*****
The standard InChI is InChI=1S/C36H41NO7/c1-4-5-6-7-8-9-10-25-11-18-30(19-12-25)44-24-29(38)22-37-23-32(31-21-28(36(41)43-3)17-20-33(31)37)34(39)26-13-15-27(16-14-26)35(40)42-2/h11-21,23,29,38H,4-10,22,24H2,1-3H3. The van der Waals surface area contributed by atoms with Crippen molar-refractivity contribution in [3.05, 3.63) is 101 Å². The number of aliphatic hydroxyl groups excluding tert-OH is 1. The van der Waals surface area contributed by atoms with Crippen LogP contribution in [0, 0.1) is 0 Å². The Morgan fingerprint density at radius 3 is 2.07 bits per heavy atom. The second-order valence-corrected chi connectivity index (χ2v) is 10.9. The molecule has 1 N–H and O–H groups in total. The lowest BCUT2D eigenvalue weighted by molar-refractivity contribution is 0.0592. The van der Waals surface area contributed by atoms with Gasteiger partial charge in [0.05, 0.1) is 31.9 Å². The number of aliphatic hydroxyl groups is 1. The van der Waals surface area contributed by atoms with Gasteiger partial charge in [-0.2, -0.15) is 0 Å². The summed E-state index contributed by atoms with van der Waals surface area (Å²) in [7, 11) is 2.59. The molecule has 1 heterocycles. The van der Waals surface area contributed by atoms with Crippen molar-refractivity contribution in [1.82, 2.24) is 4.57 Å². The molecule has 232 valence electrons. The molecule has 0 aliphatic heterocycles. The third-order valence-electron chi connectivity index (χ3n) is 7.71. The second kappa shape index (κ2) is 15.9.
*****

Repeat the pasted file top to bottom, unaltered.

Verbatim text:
The standard InChI is InChI=1S/C36H41NO7/c1-4-5-6-7-8-9-10-25-11-18-30(19-12-25)44-24-29(38)22-37-23-32(31-21-28(36(41)43-3)17-20-33(31)37)34(39)26-13-15-27(16-14-26)35(40)42-2/h11-21,23,29,38H,4-10,22,24H2,1-3H3. The van der Waals surface area contributed by atoms with Crippen molar-refractivity contribution in [3.05, 3.63) is 101 Å². The number of aliphatic hydroxyl groups excluding tert-OH is 1. The van der Waals surface area contributed by atoms with Crippen LogP contribution in [0, 0.1) is 0 Å². The Morgan fingerprint density at radius 3 is 2.07 bits per heavy atom. The second-order valence-corrected chi connectivity index (χ2v) is 10.9. The molecule has 1 N–H and O–H groups in total. The lowest BCUT2D eigenvalue weighted by molar-refractivity contribution is 0.0592. The van der Waals surface area contributed by atoms with Gasteiger partial charge in [0.05, 0.1) is 31.9 Å². The number of aliphatic hydroxyl groups is 1. The van der Waals surface area contributed by atoms with Gasteiger partial charge in [-0.2, -0.15) is 0 Å². The summed E-state index contributed by atoms with van der Waals surface area (Å²) in [7, 11) is 2.59. The molecule has 1 heterocycles. The van der Waals surface area contributed by atoms with Crippen molar-refractivity contribution in [1.82, 2.24) is 4.57 Å². The molecule has 232 valence electrons. The molecule has 0 aliphatic heterocycles. The third-order valence-electron chi connectivity index (χ3n) is 7.71. The second kappa shape index (κ2) is 15.9.